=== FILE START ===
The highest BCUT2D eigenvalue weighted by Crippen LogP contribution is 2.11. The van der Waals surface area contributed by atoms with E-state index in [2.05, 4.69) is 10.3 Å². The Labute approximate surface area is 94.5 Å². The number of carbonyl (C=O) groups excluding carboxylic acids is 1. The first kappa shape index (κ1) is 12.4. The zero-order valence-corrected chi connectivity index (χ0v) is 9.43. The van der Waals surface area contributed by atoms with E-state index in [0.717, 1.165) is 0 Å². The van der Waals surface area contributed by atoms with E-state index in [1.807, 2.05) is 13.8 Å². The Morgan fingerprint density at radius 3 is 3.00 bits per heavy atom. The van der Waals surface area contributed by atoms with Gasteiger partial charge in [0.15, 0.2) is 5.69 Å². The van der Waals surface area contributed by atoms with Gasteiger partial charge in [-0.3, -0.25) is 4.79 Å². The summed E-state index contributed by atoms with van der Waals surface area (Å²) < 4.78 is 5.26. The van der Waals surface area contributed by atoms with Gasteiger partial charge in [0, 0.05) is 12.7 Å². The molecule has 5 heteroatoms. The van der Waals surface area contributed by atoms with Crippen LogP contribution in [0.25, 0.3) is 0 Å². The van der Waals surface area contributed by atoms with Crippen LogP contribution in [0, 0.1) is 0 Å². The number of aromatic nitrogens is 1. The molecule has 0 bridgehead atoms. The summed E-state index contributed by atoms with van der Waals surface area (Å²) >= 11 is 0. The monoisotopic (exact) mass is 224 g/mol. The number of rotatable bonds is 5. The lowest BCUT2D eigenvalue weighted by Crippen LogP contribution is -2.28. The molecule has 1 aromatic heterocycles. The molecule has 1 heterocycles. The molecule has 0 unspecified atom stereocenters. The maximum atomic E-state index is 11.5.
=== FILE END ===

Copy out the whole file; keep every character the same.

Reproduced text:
The highest BCUT2D eigenvalue weighted by Crippen LogP contribution is 2.11. The van der Waals surface area contributed by atoms with E-state index in [2.05, 4.69) is 10.3 Å². The Labute approximate surface area is 94.5 Å². The number of carbonyl (C=O) groups excluding carboxylic acids is 1. The first kappa shape index (κ1) is 12.4. The zero-order valence-corrected chi connectivity index (χ0v) is 9.43. The van der Waals surface area contributed by atoms with E-state index in [0.717, 1.165) is 0 Å². The van der Waals surface area contributed by atoms with E-state index in [1.807, 2.05) is 13.8 Å². The Morgan fingerprint density at radius 3 is 3.00 bits per heavy atom. The van der Waals surface area contributed by atoms with Gasteiger partial charge in [0.15, 0.2) is 5.69 Å². The van der Waals surface area contributed by atoms with Gasteiger partial charge in [-0.3, -0.25) is 4.79 Å². The summed E-state index contributed by atoms with van der Waals surface area (Å²) < 4.78 is 5.26. The van der Waals surface area contributed by atoms with Gasteiger partial charge in [0, 0.05) is 12.7 Å². The molecule has 5 heteroatoms. The van der Waals surface area contributed by atoms with Crippen LogP contribution in [0.25, 0.3) is 0 Å². The van der Waals surface area contributed by atoms with Crippen LogP contribution in [0, 0.1) is 0 Å². The number of aromatic nitrogens is 1. The molecule has 0 bridgehead atoms. The summed E-state index contributed by atoms with van der Waals surface area (Å²) >= 11 is 0. The monoisotopic (exact) mass is 224 g/mol. The number of rotatable bonds is 5. The lowest BCUT2D eigenvalue weighted by Crippen LogP contribution is -2.28. The molecule has 1 aromatic heterocycles. The molecule has 1 heterocycles. The molecule has 0 unspecified atom stereocenters. The maximum atomic E-state index is 11.5.